Goodwill Rule Bad, Radio Ad Rebound Good
Clear Channel has reported a loss of $16.7 billion for the first quarter, thanks to the same accounting-rule change that recently bit AOL Time Warner and Vivendi Universal on their substantial hindquarters. The new rule requires companies to write down decreases in the value of acquisitions all at once rather than over a period of years.

The loss of $16.7 billion, or $27.62 per share, on revenue of $1.7 billion, is up from last year’s Q1 loss of $309 million, or 53 cents per share on revenue of $1.63 billion.

If the company hadn’t had to write off $16.8 billion (leading to the $16.7 billion loss), Clear Channel would have reported earnings of $90 million, or 15 cents per share. But that’s living in a fantasy world, and our headshrinker tells us that’s unhealthy.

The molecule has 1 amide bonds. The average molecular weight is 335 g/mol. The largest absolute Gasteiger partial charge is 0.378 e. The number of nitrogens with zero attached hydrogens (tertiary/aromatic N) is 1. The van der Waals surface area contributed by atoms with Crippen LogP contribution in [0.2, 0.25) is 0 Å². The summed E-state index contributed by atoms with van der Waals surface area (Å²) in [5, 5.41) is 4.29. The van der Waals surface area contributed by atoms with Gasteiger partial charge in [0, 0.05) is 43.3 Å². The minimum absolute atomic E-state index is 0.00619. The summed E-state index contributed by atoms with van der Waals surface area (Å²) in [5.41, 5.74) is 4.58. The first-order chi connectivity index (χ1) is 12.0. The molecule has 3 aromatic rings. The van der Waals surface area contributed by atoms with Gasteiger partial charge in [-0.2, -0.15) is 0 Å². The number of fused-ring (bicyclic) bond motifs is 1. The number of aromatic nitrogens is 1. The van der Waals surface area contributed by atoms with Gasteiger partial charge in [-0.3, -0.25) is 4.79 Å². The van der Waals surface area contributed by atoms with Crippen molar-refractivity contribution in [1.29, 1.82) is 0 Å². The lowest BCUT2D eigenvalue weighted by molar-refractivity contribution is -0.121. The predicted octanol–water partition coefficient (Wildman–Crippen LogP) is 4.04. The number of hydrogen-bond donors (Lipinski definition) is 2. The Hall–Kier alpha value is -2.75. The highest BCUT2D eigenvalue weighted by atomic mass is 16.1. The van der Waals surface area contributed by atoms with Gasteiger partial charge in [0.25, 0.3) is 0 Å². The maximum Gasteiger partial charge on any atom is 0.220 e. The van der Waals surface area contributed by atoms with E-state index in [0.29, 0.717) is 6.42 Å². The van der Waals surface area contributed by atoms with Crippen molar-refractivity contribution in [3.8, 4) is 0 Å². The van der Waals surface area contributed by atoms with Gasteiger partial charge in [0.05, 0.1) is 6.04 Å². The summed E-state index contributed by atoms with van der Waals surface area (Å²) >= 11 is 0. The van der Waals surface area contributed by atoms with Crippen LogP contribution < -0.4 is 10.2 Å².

Now for the good news: Clear Channel’s mammoth radio operation posted a 3% increase in revenue for the quarter, compared to the same period last year. This is good because it means the flow of advertising dollars is increasing for the first time in many, many moons.

The company is expecting second-quarter earnings to be slightly behind Q2 2001 at $600 to $615 million, in part because its billboard business hasn’t yet bounced back from the ad slump.